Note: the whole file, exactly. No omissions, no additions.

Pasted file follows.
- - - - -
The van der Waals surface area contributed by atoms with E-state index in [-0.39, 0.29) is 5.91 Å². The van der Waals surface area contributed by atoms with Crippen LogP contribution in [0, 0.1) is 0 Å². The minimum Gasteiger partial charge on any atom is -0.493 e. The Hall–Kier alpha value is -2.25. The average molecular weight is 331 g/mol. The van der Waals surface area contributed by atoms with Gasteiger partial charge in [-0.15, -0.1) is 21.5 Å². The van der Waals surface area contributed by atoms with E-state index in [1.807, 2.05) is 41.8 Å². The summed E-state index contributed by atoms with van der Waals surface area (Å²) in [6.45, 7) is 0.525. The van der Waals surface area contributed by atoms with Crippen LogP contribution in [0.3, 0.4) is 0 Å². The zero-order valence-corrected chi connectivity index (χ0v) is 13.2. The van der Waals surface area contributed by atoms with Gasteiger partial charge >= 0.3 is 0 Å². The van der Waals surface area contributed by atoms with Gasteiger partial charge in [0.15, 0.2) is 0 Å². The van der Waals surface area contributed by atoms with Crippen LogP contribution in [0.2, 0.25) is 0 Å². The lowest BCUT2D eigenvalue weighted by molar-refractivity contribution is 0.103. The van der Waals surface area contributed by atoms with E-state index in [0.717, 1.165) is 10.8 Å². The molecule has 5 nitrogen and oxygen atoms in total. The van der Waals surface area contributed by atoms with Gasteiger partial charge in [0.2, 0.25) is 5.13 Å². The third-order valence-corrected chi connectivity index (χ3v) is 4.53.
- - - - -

The van der Waals surface area contributed by atoms with E-state index in [-0.39, 0.29) is 5.91 Å². The van der Waals surface area contributed by atoms with Crippen LogP contribution in [0, 0.1) is 0 Å². The minimum Gasteiger partial charge on any atom is -0.493 e. The Hall–Kier alpha value is -2.25. The average molecular weight is 331 g/mol. The van der Waals surface area contributed by atoms with Gasteiger partial charge in [-0.15, -0.1) is 21.5 Å². The van der Waals surface area contributed by atoms with E-state index in [1.807, 2.05) is 41.8 Å². The summed E-state index contributed by atoms with van der Waals surface area (Å²) in [6.45, 7) is 0.525. The van der Waals surface area contributed by atoms with Crippen LogP contribution in [0.3, 0.4) is 0 Å². The zero-order valence-corrected chi connectivity index (χ0v) is 13.2. The van der Waals surface area contributed by atoms with Gasteiger partial charge >= 0.3 is 0 Å². The van der Waals surface area contributed by atoms with Gasteiger partial charge in [0.15, 0.2) is 0 Å². The van der Waals surface area contributed by atoms with Crippen LogP contribution in [0.2, 0.25) is 0 Å². The lowest BCUT2D eigenvalue weighted by molar-refractivity contribution is 0.103. The van der Waals surface area contributed by atoms with E-state index in [0.717, 1.165) is 10.8 Å². The molecule has 5 nitrogen and oxygen atoms in total. The van der Waals surface area contributed by atoms with Gasteiger partial charge in [0.2, 0.25) is 5.13 Å². The third-order valence-corrected chi connectivity index (χ3v) is 4.53.